Sacred Arts: Session Twelve – Stand Up Comedy and the Art of Telling Our Stories

Email to Participants

Our next session is on [date]. On his website, the author of The Storytelling Animal, Jonathan Gotschall states that:

“Humans live in landscapes of make-believe. We spin fantasies. We devour novels, films, and plays. Even sporting events and criminal trials unfold as narratives. Yet the world of story has long remained an undiscovered and unmapped country. It’s easy to say that humans are “wired” for story, but why?”

Every joke is actually a short story. As you watch the videos and explore stand-up comedy on your own, watch for the story lines and your reactions to them. As you converse in the coming weeks, you might pause to think about the underlying themes coming across in your stories and if you are a joke teller, in your jokes.

Readings and Videos

Exercises

  • Find a joke to tell. It can be long or short, familiar or new – but it must be suitable for your UU Wellspring audience. Practice telling it and be prepared to tell it in our next session. In your journal, reflect on why you chose the joke you did, and what the experience of preparation is like.
  • Watch some stand-up comedy from those who specialize in storytelling. Find clips online or specials on Netflix/Hulu/Amazon, etc. Some recommendations: Hannah Gadsby, Maria Bamford, Ellen DeGeneres, Aisling Bea, Greg Davies, John Mulaney, Chris Rock, Dave Chappelle, Mike Birbiglia, Patton Oswalt, Jim Gaffigan.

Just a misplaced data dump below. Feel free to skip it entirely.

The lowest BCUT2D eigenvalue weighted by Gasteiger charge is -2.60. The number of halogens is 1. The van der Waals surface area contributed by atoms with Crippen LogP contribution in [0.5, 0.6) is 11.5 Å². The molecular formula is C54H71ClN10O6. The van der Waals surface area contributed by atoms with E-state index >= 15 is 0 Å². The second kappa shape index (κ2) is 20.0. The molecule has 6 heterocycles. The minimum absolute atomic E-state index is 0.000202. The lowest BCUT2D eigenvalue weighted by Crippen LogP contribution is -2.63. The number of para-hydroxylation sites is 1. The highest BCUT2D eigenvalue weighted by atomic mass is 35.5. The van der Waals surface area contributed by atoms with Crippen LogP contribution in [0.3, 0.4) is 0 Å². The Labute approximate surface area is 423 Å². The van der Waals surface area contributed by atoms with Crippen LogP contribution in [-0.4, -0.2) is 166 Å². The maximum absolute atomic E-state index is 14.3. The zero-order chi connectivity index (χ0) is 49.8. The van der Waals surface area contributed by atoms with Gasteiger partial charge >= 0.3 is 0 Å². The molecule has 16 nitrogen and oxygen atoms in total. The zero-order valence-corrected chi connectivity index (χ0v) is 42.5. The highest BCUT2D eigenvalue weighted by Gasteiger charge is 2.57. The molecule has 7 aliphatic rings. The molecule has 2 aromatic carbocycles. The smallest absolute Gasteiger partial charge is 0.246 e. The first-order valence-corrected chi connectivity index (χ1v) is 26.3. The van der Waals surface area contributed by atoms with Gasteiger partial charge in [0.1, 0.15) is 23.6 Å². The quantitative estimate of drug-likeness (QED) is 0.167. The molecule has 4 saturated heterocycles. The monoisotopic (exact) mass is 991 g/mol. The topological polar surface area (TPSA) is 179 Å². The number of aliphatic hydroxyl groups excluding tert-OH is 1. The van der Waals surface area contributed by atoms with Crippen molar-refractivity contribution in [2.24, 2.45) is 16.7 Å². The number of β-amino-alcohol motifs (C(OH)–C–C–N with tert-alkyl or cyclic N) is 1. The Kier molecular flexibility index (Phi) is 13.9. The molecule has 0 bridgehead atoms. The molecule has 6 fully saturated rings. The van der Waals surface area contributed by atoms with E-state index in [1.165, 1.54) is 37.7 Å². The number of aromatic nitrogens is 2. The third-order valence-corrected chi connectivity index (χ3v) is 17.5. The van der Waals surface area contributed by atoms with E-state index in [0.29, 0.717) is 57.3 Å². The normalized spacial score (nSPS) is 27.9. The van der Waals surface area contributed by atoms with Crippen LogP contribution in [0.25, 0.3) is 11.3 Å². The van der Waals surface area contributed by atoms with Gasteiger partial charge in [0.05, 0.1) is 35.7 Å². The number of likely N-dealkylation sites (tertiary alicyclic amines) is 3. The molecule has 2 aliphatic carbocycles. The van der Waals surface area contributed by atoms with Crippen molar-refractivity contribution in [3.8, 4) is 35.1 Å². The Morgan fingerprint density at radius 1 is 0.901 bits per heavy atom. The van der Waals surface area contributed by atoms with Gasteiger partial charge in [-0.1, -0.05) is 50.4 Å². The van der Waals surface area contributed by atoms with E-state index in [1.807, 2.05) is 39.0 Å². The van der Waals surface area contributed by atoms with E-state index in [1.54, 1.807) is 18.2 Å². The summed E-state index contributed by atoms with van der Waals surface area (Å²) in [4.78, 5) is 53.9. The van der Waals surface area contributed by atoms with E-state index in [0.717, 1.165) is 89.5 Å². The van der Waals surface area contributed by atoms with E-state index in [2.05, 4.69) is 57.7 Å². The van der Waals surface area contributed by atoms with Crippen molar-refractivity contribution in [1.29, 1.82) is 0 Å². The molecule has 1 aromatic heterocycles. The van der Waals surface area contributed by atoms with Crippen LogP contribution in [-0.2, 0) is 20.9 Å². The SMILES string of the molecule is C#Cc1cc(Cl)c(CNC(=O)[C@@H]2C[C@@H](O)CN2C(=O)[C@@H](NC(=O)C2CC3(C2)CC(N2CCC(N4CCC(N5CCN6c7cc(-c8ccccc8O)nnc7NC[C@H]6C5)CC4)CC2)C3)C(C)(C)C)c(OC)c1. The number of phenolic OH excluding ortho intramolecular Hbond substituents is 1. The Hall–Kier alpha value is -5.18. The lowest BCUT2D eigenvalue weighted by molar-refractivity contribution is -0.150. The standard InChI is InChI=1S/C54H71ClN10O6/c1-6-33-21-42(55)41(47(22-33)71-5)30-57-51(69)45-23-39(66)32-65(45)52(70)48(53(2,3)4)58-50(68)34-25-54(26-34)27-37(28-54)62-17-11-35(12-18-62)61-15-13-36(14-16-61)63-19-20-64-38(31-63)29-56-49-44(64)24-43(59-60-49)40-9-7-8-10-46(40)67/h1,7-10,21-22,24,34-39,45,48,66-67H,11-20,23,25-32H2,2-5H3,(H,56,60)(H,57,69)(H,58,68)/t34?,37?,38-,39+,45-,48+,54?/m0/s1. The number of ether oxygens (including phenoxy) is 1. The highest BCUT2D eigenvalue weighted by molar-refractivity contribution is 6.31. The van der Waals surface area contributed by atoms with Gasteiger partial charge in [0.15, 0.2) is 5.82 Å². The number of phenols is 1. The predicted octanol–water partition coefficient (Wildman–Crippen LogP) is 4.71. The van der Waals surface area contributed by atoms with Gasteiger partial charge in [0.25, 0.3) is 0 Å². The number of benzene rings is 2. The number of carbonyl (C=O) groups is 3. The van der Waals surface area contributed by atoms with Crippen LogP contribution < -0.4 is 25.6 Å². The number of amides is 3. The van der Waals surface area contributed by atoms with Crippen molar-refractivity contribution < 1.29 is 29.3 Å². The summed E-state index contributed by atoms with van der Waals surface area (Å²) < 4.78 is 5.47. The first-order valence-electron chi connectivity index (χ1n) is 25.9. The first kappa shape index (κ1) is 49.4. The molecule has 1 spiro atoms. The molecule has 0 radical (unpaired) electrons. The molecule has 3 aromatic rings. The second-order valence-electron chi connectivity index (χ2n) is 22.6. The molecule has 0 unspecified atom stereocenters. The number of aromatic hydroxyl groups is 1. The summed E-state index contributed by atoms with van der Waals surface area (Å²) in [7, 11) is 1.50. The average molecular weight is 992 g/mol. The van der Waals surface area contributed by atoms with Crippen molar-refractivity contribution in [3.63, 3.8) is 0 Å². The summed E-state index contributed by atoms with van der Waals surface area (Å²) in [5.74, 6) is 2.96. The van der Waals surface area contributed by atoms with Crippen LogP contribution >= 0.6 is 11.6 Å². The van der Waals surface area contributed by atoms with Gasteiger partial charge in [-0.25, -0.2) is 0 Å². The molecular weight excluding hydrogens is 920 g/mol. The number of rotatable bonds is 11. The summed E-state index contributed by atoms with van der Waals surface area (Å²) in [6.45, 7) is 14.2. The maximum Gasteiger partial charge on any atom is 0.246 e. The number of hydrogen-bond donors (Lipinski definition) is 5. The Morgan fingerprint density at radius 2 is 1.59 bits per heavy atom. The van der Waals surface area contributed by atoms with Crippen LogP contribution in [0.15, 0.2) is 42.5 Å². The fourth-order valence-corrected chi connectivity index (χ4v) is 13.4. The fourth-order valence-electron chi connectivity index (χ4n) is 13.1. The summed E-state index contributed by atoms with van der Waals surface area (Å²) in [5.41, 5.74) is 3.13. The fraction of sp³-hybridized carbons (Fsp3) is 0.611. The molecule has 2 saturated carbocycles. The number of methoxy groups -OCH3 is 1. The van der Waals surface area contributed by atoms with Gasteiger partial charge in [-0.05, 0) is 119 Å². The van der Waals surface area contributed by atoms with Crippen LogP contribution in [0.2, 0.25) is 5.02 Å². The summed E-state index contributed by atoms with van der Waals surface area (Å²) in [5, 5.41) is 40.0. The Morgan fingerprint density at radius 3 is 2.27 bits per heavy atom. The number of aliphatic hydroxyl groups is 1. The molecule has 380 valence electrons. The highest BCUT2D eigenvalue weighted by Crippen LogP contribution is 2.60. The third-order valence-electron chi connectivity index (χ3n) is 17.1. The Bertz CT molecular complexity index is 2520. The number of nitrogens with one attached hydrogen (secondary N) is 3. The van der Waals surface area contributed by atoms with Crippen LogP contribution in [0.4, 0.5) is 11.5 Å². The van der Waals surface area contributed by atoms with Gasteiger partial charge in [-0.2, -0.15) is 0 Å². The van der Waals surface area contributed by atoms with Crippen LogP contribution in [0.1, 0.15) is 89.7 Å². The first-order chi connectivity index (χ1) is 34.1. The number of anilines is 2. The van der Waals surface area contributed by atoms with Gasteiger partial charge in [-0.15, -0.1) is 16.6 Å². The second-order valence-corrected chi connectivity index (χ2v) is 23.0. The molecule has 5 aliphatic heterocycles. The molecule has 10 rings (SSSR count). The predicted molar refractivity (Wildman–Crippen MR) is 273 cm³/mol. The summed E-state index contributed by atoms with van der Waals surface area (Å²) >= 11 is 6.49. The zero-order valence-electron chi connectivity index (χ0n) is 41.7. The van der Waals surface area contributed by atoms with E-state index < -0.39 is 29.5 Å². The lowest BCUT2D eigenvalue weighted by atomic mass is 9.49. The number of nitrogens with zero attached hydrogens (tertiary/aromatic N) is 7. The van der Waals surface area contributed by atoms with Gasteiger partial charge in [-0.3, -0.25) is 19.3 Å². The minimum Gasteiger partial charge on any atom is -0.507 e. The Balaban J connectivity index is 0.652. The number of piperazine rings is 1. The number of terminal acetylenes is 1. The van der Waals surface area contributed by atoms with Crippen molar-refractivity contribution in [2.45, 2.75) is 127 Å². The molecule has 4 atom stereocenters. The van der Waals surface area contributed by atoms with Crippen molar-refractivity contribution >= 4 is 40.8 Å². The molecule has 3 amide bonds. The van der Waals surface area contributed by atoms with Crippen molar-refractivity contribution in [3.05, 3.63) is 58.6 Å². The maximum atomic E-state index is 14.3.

• After you watch, journal about the things you connected with or especially made you laugh.
    • Think about one of the stories or bits that particularly worked for you, and try to outline the plot points, the particular words or phrases that seem to stick out, etc.
    • Reflect in your journal on the impact, meaning, and connections you are making with the comedian, the comedy, and your own stories.
    • Look for ways you felt empathy towards a character in a joke or a story. How might that affect your real life relationships and viewpoints?

Questions for Reflection

  • In “Comedy Makes Us Better People,” Stephen Amos states: “When it comes to issues like social justice, ‘humour can be a social corrective,’ he says. ‘We see this in African American comedy, LGBT comedy, Latino comedy, religious humour, feminist humour. It validates shared experiences, gets us to think more flexibly and reframe situations in this shared experience we call life.’” How do you respond to humor that pokes fun of your own culture? What is your reaction to jokes about a culture or ethnicity different from your own? How does a specific focus in humor connect us? Distance us?
  • Jonathan Gotschall helps us see that stories allow us to see different perspectives. In “What kind of Asian are you?” visual storyteller Ken Tanaka takes an awkward conversation and flips it to make us chortle, perhaps at ourselves or at seeing a new perspective. Which character did you associate with? How did the clip empower or develop empathy in you?
  • In his TEDx presentation, Gotschall talks about the Will and Grace effect: that it is important to be consistently exposed to ideas in order to lean into them. His example of several TV shows portraying no judgment about gay people affected our collective communal leaning in that moves communities or culture in a particular direction. If you are a storyteller, is there a current social issue you might tell stories about to move people to action or to a particular perspective? Have stories or jokes moved you to have more empathy for a subject?